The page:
Second baseman Daniel Murphy could be gone, especially if the Mets opt to go with Wilmer Flores.

Left and center, as of now, appear set with Eric Young and Juan Lagares, with neither having much power. Right field, as it was this spring, is wide open. Maybe they’ll bring back Byrd. Who knows?

The bullpen has pitched well for the most part in the second half, but with Bobby Parnell facing surgery on his neck, it will be patchwork all over again.

General manager Sandy Alderson has been pointing to 2014 since he got here, saying once several bloated contracts were off the books the team will have liberty to spend.

The timetable has been pushed back at least a year with Harvey’s injury, but that’s no excuse for him to sit on his hands this winter. The Mets have at least two winters of spending before they’ll have a competitive team around Harvey and Wheeler.

They must, even if it is just in keeping with the appearances of their 2014 timetable, be aggressive this off-season.

It’s the least they can do considering all the talking they’ve done.

Your comments are greatly appreciated and I will attempt to respond. Follow me on Twitter @jdelcos

Aug 27

Loss Of Matt Harvey Leads To Purge; John Buck And Marlon Byrd First To Go

Not too long ago, I wrote the New York Mets should stand pat at the trade deadline to make a run at respectability, but with Matt Harvey gone for the year, that goal has been flushed. The gurgling sound you’re now hearing is the news the Mets sent John Buck and Marlon Byrd to Pittsburgh for infield prospect Dilson Herrera and a player to be named later.

The garage sale has begun and should not stop. With the Mets’ timetable for competiveness now 2015 instead of 2014, the Mets’ thinking should be to stockpile as many prospects and draft choices as possible, which means it shouldn’t end with Byrd and Buck.

BUCK: Gone.

BUCK: Gone.

Until the Aug. 31 deadline to make waiver deals, the Mets should be shopping Daniel Murphy, LaTroy Hawkins, Ike Davis and/or Lucas Duda, Scott Atchison and anybody else not fitting in their immediate plans.

Nobody will net a top prospect, such as what the Mets received for Carlos Beltran, but at this point it doesn’t matter. It’s garage sale time, so they should take what they can get.

Byrd was having a tremendous season, well enough for him to want – and warrant – a two-year deal, or one plus an option. Based on their history, the Mets would have offered one and he would walk without the team receiving compensation.

As for Buck, he evolved as Harvey’s personal catcher, but his playing time was reduced with the addition of Travis d’Arnaud. Buck played the good soldier, but realistically, he performed well enough to look for a full time job.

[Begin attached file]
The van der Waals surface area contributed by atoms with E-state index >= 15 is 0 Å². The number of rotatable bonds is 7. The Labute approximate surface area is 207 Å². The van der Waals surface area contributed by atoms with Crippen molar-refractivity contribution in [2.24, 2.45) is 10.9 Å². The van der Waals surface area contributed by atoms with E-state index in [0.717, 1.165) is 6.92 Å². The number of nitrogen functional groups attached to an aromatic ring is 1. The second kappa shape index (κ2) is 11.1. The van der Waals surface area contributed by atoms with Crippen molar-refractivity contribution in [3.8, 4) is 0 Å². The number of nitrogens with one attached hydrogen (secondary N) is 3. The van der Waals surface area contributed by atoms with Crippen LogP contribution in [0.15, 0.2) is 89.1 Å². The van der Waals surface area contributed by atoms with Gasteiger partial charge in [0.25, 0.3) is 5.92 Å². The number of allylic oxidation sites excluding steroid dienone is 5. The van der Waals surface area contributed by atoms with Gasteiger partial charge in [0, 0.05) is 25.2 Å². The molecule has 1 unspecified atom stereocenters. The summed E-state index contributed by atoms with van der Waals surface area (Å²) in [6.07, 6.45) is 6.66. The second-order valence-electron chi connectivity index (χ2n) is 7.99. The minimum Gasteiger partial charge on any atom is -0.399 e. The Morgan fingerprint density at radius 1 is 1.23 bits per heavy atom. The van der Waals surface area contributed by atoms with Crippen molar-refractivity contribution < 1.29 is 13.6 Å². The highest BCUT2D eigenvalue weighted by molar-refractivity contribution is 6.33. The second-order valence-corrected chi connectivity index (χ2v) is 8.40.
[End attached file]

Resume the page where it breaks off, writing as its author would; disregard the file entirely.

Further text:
It won’t be with the Mets, and with Harvey likely done until 2015; Buck would not sit around. Catchers in a pennant race, especially those with a little pop in their bat, are valuable to a contender. The Pirates needed relief for Russell Martin, and it didn’t hurt Buck has a National League background.

Buck was terrific for the Mets, but they wouldn’t have gotten anything for him if he left after the season.

The Mets must now make a first base choice between Davis and Duda. It’s not likely they’ll tender Davis a contract, so get something now. That upside the Mets promised with Davis, well, we haven’t seen it.

Duda would be cheaper, so I’m inclined to believe they’d keep him over Davis. They can’t carry both, especially with Duda not playing the outfield.

Murphy is a reliable bat and could come off the bench as a pinch-hitter, and to an American League team, he has DH potential. And, does anybody believe they’ll bring back Hawkins?

Just a few weeks ago the Mets were thinking about .500 and second place. With Harvey and Wheeler, the future looked bright.

Not so much now.

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Aug 19

Mets Making Mistake Not Hitting Juan Lagares Second

If not for Major League Baseball’s inane scheduling policies, the New York Mets should be enjoying a day off following a lengthy road trip, not playing the Minnesota Twins with a starting line-up featuring just three players – Daniel Murphy, Ike Davis and starter Dillon Gee – who were on the Opening Day roster.

LAGARES: Let's see what he can do batting second.

LAGARES: Let’s see what he can do batting second.

Considering the influx in personnel, it is impressive they are in third place and only nine games under .500.

Quite simply, scheduling the Mets in Minneapolis in April was just plain dumb, but that’s another rant later.

Such a turnaround in personnel is astonishing as evidenced by today’s line-up, the 94th different penned by Terry Collins. If that’s not a record, it should be.